Disney (DIS) isn't the only company racing to open up new theme parks...

The media titan opened a Star Wars park in 2019 and is now building Marvel-themed parks across the globe.

In a normal world, where the coronavirus pandemic hasn't largely shut down demand, this style of theme park has been a huge hit – beginning in 2010 with Universal Studios' Harry Potter World.

Despite the challenged environment, Universal plans to open its $580 million Super Nintendo World this coming February. The park was originally slated to open in July but was postponed due to the pandemic. The new start date is tentative, as cases rise across Japan.

Attendees will immerse themselves in Japanese video-game maker Nintendo's (NTDOY) rich universe. Customers will be able to board a Mario Kart ride inside a recreation of villain Bowser's castle. Additionally, visitors can collect virtual coins by wearing a wristband as they explore the park.

Attendees will also be able to apply their console skills throughout the theme park, including being able to interact with different park features via a Switch console.

Additionally, Universal and Nintendo have bigger plans for Super Nintendo World than just Japan... These include additional potential parks in Universal Studios Hollywood and Universal's Epic Universe in Florida.

It's no surprise Universal decided to partner with Nintendo for this park...

The video-game maker has some of the most iconic and enduring intellectual property ("IP") in the world. This includes characters and content such as Mario, Donkey Kong, The Legend of Zelda, Pokémon, and Kirby.

Nintendo has consistently been at the forefront of innovation in the gaming space. The firm is known for producing the Game Boy, GameCube, Nintendo DS, Wii, and most recently the Switch. These innovations span more than three decades.

The products are also considered more consumer-friendly and accessible than traditional consoles.

The Wii's launch in 2006 helped to redefine the industry. The Wii was more family-friendly and cheaper than its Xbox and PlayStation counterparts.

Nintendo's most recent innovation, the Switch, is a combination of mobile and console gaming. Consumers use a handheld device that can also connect to a TV for more cinematic play.

The Switch has sold more than 68 million units, beating out competitor Microsoft's (MSFT) Xbox One.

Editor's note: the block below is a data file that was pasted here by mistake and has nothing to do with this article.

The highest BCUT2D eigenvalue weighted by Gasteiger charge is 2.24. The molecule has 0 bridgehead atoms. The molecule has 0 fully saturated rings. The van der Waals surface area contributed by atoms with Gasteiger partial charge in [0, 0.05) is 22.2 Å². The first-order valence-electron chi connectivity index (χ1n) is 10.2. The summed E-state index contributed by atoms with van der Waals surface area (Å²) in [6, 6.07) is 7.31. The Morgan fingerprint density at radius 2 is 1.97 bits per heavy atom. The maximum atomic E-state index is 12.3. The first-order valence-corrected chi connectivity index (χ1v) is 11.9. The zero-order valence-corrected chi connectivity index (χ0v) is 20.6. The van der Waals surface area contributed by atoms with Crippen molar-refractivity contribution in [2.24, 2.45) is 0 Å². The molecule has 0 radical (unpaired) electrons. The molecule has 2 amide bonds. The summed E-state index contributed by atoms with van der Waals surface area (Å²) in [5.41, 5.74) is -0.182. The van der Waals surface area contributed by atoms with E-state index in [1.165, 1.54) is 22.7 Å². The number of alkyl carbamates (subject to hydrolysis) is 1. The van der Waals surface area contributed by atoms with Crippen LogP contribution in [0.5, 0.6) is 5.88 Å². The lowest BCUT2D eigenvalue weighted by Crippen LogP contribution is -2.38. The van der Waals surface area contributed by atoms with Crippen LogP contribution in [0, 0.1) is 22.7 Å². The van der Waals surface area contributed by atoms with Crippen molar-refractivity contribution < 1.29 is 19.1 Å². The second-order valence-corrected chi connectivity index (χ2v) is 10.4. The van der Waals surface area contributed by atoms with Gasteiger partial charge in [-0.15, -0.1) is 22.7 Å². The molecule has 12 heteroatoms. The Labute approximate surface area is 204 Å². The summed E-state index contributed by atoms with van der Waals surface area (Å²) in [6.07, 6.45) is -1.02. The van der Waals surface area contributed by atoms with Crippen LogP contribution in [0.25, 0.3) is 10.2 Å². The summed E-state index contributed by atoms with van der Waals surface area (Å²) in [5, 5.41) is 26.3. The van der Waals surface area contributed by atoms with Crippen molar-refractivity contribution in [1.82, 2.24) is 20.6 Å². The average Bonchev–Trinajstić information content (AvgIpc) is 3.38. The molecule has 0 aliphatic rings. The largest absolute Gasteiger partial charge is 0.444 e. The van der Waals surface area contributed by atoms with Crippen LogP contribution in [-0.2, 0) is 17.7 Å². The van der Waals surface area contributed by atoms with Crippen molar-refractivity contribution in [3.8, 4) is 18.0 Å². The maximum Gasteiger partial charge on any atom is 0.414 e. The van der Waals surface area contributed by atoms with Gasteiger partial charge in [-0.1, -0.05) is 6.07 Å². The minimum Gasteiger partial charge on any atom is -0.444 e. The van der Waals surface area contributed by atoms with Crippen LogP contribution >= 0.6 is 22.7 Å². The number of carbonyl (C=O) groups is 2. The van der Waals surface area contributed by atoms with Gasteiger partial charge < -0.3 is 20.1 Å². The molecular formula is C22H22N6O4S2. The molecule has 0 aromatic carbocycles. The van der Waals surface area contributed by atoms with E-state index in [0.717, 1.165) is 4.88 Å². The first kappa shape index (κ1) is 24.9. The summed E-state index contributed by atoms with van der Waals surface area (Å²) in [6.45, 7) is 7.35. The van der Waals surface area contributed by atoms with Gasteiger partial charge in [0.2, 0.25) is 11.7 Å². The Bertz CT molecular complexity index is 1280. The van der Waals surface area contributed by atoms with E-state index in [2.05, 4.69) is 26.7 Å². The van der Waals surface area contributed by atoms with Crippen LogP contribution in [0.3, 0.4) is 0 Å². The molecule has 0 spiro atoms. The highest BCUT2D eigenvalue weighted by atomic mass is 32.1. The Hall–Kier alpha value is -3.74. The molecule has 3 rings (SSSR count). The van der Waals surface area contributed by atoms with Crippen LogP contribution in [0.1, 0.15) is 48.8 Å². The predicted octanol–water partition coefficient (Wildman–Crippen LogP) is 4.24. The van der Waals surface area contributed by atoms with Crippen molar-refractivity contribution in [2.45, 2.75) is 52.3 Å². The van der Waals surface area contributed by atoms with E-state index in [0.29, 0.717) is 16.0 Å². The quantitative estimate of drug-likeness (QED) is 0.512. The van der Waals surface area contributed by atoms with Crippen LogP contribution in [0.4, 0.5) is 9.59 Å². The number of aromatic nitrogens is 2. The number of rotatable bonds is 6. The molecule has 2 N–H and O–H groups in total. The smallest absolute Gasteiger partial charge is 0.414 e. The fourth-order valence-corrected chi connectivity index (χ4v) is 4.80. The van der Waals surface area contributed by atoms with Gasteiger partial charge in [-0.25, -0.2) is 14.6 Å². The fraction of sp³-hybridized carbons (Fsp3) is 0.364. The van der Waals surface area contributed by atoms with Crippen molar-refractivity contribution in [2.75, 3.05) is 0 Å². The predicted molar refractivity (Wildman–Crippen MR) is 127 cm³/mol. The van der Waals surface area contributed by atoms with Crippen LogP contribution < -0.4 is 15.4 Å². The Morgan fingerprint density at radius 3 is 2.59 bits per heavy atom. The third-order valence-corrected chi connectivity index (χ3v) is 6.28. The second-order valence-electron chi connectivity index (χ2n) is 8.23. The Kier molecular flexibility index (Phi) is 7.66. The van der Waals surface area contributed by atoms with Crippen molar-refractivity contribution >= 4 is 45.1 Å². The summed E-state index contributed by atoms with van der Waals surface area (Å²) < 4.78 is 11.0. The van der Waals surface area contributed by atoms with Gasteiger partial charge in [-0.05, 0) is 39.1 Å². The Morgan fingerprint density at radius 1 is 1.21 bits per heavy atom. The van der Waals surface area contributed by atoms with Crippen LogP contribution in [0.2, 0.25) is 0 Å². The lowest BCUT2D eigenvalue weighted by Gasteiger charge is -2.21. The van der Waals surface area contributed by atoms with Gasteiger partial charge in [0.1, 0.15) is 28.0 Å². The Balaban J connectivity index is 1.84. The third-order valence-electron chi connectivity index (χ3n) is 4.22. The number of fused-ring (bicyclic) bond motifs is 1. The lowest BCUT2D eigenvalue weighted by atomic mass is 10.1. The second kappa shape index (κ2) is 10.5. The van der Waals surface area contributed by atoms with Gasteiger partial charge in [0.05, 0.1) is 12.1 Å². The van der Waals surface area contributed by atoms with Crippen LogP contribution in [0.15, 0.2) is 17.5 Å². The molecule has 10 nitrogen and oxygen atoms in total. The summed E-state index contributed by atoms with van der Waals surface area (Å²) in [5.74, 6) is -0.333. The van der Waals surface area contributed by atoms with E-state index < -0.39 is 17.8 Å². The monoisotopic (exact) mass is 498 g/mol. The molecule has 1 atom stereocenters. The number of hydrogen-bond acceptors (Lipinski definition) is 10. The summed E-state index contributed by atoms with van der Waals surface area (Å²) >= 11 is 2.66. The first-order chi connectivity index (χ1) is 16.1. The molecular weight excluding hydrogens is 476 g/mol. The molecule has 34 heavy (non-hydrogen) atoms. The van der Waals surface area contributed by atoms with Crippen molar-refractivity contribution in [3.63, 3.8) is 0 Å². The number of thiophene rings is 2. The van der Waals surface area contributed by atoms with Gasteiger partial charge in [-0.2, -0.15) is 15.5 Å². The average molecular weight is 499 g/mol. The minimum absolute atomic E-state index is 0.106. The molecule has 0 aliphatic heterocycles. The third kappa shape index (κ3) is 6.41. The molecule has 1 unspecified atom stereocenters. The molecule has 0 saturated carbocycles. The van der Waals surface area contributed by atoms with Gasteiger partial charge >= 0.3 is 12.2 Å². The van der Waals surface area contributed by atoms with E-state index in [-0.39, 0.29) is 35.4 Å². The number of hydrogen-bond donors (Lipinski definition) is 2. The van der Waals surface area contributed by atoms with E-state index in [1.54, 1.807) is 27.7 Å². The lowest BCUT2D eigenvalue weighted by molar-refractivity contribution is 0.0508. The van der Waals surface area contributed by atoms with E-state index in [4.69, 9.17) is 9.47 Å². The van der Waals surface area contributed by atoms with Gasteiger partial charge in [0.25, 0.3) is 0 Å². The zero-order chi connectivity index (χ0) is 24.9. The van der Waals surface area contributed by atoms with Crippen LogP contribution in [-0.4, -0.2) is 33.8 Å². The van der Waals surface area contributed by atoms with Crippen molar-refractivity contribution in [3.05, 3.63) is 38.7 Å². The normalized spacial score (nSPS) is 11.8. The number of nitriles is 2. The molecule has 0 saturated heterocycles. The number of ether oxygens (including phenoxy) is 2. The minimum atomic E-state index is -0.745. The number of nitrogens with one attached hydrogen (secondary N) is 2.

Nintendo has consistently created industry-leading consoles and franchises. And only recently has the company tried to leverage its strong brand outside consoles to grow the business.

Nintendo's foray into theme parks marks a strategic shift. The company is now working to integrate its industry-leading IP with other revenue sources.

As such, investors might expect a company with a long history of innovation and content to earn premium returns. After all, Nintendo has consistently released top-selling consoles and games over three decades since entering the video-game business.

However, GAAP accounting paints the picture of a sub-par business with low returns.

Nintendo's as-reported return on assets ("ROA") was just 12% this year. Despite growth through 2018, returns are only now brushing market averages. Take a look...

It appears as though Nintendo's launch of the Switch and market dominance hasn't translated into recent outperformance... but this couldn't be further from the truth.

Due to distortions in as-reported accounting – including the treatment of goodwill – Wall Street is severely understating Nintendo's profitability.

The company's actual returns have been at least 3 times higher than the as-reported numbers since 2016. Since the launch of the Switch in 2017, Nintendo's Uniform ROA has roared higher from 3% to 39% this year.

The Switch's worldwide success combined with a focus on digital game sales and adding customers to Nintendo's online platform has clearly improved returns.

But without Uniform Accounting, investors would miss this strong performance. They might see Nintendo as a company with average returns instead of growing profitability.

Ultimately, the success of the Switch and the increased focus on software has led to strong returns. Nintendo now looks to pivot and better monetize its franchises. If it can do this with products like Super Nintendo World, further growth lies ahead.

Stay tuned... in tomorrow's Altimetry Daily Authority, we'll take a look at what the current environment means for Nintendo's valuation.


Rob Spivey
December 15, 2020